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Israeli Airstrikes from 'Lebanon Airspace' Target Syrian Military Base

Dec 03

Israeli warplanes fired five rockets at dawn on Saturday from Lebanon's airspace targeting an ammunition depot inside Syria, radio VDL (93.3) reported.

The missiles hit an ammunition depot of the Syrian regime between Sahnaya and al-Kesweh in western Ghouta in the Damascus countryside, added VDL.

The aircraft flew at a low-altitude over Lebanon's South, Bekaa valley and Baalbek before firing the rockets.

Syrian state media said its army defenses intercepted at least two Israeli missiles fired at a government 'military position' in Damascus province and the attack caused material damage.

The Syrian Observatory for Human Rights, a Britain-based monitor of the war, said the missiles, presumably Israeli, targeted 'positions of the Syrian regime and its allies' southwest of Damascus.

An Israeli military spokesman declined to comment.

'At half past midnight (2230 GMT Friday), the Israeli enemy fired several surface-to-surface missiles at a military position in Damascus province,' the state SANA news agency reported.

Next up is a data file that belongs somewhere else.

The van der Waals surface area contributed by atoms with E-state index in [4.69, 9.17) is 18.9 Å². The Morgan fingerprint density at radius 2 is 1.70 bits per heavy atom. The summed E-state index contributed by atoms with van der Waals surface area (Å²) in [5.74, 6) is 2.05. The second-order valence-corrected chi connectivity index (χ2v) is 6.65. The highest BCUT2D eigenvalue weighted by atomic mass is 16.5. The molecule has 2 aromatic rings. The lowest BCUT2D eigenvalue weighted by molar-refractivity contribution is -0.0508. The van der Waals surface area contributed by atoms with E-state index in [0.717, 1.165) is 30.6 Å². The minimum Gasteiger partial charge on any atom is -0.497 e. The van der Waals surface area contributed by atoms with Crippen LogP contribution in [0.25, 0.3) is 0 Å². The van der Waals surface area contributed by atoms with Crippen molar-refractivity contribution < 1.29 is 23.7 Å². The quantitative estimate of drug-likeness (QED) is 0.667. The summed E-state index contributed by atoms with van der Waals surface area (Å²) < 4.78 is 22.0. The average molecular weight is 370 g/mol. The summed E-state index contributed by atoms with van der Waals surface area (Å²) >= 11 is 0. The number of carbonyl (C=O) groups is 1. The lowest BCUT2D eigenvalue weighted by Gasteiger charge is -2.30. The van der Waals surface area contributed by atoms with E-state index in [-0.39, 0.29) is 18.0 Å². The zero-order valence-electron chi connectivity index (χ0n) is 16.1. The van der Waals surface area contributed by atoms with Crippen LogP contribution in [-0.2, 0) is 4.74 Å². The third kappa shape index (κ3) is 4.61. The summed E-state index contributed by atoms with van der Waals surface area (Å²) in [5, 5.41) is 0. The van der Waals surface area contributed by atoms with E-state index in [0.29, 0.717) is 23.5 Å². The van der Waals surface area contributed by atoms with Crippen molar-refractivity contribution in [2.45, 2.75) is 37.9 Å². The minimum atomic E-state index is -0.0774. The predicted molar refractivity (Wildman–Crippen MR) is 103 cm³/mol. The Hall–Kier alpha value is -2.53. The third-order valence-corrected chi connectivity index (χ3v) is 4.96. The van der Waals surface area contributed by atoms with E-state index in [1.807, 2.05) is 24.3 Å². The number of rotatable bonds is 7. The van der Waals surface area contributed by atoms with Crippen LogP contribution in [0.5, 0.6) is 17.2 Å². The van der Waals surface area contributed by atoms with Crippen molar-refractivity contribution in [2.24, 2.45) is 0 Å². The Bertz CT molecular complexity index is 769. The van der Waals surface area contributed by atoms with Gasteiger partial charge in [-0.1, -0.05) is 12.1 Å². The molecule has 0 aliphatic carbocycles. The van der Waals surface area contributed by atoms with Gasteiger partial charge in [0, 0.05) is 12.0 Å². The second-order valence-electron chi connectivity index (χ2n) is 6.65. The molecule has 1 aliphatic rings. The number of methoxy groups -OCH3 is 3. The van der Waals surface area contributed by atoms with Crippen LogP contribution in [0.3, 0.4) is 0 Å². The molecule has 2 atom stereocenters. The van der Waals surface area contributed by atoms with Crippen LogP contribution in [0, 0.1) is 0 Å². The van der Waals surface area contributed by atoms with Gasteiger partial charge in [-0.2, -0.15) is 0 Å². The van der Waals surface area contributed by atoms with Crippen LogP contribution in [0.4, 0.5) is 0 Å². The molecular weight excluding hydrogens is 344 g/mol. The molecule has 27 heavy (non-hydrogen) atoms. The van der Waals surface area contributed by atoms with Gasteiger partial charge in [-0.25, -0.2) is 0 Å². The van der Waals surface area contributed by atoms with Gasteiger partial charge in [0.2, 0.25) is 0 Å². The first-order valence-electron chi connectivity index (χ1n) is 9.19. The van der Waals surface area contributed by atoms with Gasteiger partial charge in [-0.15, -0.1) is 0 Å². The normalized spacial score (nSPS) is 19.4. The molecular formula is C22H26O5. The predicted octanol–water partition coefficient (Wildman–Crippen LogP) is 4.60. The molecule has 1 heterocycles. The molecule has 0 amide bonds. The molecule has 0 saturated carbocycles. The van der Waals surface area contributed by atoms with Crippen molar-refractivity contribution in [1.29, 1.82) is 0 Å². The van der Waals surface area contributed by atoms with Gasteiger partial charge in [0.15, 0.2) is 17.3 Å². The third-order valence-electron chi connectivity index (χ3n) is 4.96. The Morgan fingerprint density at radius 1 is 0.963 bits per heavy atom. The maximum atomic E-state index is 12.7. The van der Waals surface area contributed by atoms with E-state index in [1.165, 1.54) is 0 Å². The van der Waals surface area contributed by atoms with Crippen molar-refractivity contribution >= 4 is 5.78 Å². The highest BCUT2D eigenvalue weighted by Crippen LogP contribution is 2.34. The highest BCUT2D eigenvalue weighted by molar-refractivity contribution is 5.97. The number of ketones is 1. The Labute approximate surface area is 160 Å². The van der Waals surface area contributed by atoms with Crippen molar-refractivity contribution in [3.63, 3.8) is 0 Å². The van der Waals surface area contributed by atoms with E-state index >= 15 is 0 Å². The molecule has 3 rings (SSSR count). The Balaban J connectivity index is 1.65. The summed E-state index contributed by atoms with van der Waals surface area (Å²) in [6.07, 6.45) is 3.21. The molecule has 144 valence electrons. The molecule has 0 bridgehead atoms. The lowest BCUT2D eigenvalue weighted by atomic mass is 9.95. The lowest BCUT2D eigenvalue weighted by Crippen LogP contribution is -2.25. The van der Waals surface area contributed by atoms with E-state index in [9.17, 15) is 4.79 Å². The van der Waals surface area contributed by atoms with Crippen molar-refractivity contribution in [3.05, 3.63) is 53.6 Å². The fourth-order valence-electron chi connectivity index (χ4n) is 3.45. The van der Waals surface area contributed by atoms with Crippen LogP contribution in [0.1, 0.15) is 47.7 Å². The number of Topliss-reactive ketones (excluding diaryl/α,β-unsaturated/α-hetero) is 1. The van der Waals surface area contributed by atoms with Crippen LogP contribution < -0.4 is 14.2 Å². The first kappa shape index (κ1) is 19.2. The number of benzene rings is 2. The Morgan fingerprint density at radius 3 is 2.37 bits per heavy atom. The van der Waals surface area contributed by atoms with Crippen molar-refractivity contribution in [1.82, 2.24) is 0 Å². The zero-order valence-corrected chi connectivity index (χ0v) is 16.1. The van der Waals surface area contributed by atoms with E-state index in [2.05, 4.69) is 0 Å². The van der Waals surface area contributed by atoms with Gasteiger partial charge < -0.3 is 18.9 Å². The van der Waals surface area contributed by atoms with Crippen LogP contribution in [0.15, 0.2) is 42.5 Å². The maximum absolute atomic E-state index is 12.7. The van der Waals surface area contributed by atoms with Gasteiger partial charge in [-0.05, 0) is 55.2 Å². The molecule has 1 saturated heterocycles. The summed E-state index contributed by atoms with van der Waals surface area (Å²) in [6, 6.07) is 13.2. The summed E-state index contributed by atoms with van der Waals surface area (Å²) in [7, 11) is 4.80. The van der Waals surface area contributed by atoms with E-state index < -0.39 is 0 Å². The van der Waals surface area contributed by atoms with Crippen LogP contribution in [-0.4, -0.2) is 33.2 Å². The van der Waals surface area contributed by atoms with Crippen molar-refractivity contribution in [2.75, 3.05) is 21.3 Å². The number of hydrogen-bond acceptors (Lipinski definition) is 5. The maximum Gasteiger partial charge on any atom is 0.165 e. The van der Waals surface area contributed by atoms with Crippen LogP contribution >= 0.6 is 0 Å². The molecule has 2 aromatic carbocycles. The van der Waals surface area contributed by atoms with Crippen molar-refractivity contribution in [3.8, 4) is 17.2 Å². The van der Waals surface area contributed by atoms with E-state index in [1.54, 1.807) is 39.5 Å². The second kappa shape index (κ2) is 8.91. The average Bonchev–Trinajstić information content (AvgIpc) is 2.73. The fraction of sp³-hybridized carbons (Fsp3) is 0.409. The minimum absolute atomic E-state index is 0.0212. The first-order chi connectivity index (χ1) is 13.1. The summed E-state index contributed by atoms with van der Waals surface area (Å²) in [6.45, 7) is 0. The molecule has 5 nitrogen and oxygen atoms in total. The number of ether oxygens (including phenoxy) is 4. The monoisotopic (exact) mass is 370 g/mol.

'The air defenses of the Syrian army were able to deal with the attack... destroying two of the missiles,' it said, adding that the attack nonetheless caused 'material damage'.

Observatory chief Rami Abdel Rahman said the missile strike targeted a military base near Kesweh, south of Damascus.

'An arms depot was destroyed,' he said, adding that it was not immediately clear whether the warehouse was operated by the Syrian army, or its allies Iran or Hizbullah.

Israel has acknowledged carrying out repeated air and missile strikes in Syria since the outbreak of the bloody civil war six years ago to stop arms deliveries to Hizbullah, with which it fought a devastating 2006 conflict.

It has also systematically targeted government positions in response to all fire into territory under its control, whoever launched it and regardless of whether it was intentional or not.

Israel seized 1,200 square kilometers (460 square miles) of the Golan Heights from Syria in the Six-Day War of 1967 and later annexed it in a move never recognized by the international community.

The two countries remain technically at war.